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The Inside Story (#10)

To: Rick & Amy at home <amyf@pop.erols.com>,
Subject: The Inside Story (#10)
From: Larry Wright <Larry.Wright@mail.wdn.com>
Date: Mon, 14 Jul 1997 19:01:53 -0700
Still working on the car, but I'm about to have a hiatus.

The dash and wiring are about done. What isn't is the blower switch; I forgot 
to mark which wire 
goes where and the factory wiring diagram just indicates "optional". I really 
could use some advice 
on which color-code goes to which #'ed terminal.

I have a cool flexible-wand map light on a screw-down base that's hardwired to 
the car it's in; I 
saved it from my Datsun 510 when I rallied a bit. Cannot find a spot on the 
over-the dash flange of 
the upper crash pad (the upside-down horizontal surface) where I can attach it 
w/out fouling the 
glovebox door. I might have to stick with the factory lamp. Ugh!

The bumpers, back from the chrome shop, are on the car now. Could not find the 
correct bolts, so I 
got some stainless-steel carriage bolts and buffed the heck of of them; they 
look good. I don't miss 
the overriders at all, I think they spoil the lines of the car (yeah, I know, 
so does a dented front 

More difficult was the folding roll bar (more stainless steel bolts). The 
outboard two of the three 
brackets most at the outboard corners of the front edge of the parcel shelf; 
bolts down from the top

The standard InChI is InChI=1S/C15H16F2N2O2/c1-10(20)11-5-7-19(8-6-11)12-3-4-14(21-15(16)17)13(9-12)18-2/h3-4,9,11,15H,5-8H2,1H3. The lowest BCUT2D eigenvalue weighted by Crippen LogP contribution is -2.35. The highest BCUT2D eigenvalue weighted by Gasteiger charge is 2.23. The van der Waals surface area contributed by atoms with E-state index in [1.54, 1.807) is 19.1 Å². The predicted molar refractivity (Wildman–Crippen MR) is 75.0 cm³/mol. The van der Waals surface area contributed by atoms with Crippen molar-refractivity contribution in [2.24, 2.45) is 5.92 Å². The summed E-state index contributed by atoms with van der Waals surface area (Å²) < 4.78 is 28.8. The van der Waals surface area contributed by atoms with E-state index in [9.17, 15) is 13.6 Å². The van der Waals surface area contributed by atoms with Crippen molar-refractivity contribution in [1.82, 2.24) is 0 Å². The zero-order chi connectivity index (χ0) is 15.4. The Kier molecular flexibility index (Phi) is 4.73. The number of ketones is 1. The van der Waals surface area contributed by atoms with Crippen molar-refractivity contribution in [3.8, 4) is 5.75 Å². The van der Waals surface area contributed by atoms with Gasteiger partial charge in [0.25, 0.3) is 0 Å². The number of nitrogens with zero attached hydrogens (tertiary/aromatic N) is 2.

and back from the front where the brackets wrap over. Unfortunately, the area 
under the car where I 
drilled the holes isn't wide open. There's a box channel across the car there, 
and the only access 
holes to the channel are "downstream" from where I needed them. Eventually, I 
used masking tape to 
secure the nuts and washers to the "open" end of a combo wrench, at a cock-eyed 
angle, like it's 
about to slip of the wrench. Then , holding the other end of the wrench, I 
could feed it through to 
the nut while my father got the bolts started---

*non-Tiger content*
My dad was in town and came over to help. He's 72, and the last time he was 
around high-performance 
cars was racing stocks against folks like Lee Petty back in the late 1940's. 
Not only helped a lot, 
but kept me calmed down after several frustrating hours under the car taping 
nuts to wrenches. O.K., 
back to Tiger stuff

---; I figure it took about 45 minutes per bolt. The center bracket attaches 
over the bulge in the 
parcel shelf where it clears the diff; that one took about 10 minutes, tops. 
The whole thing looks 
pretty cool, and I hope I never need it.

Well, I had to start on the seats eventually, so I tried that over this 
weekend; my dad was back in 
town, so he came by. The structural part of one seat bottom went rather 
quickly, but when putting 
the leather on, we had trouble getting it to "seat" right, There's a section of 
pleats that should 
nestle down into a 'pocket' in the foam, but I couldn't get it right. So I set 
it aside for a 
breather (you know, a 12-oz hops-flavored soda). Then I made a discovery. Down 
in my basement, a 
mouse had made its way into the house, and, instead of eating our food, it had 
decided to snack on 
the leather seat upholstery! (SH*#<%"@:+!!!!!) Well, too late now. So I called 
up Martha Wheat, and 
she says that if I send it back she might be able to unstitch and replace the 
damaged parts (mostly 
nibbled white piping: go figure). So, I'll be a couple of weeks before the 
seats are ready (HEY, 
Larry! That's still faster than _you_ could do it! Yeah, that's true). While 
she's at it, I'm 
sending the frames and stuff, let her finish up the seats _right_.

Well gotta go now, I have a mouse to catch...

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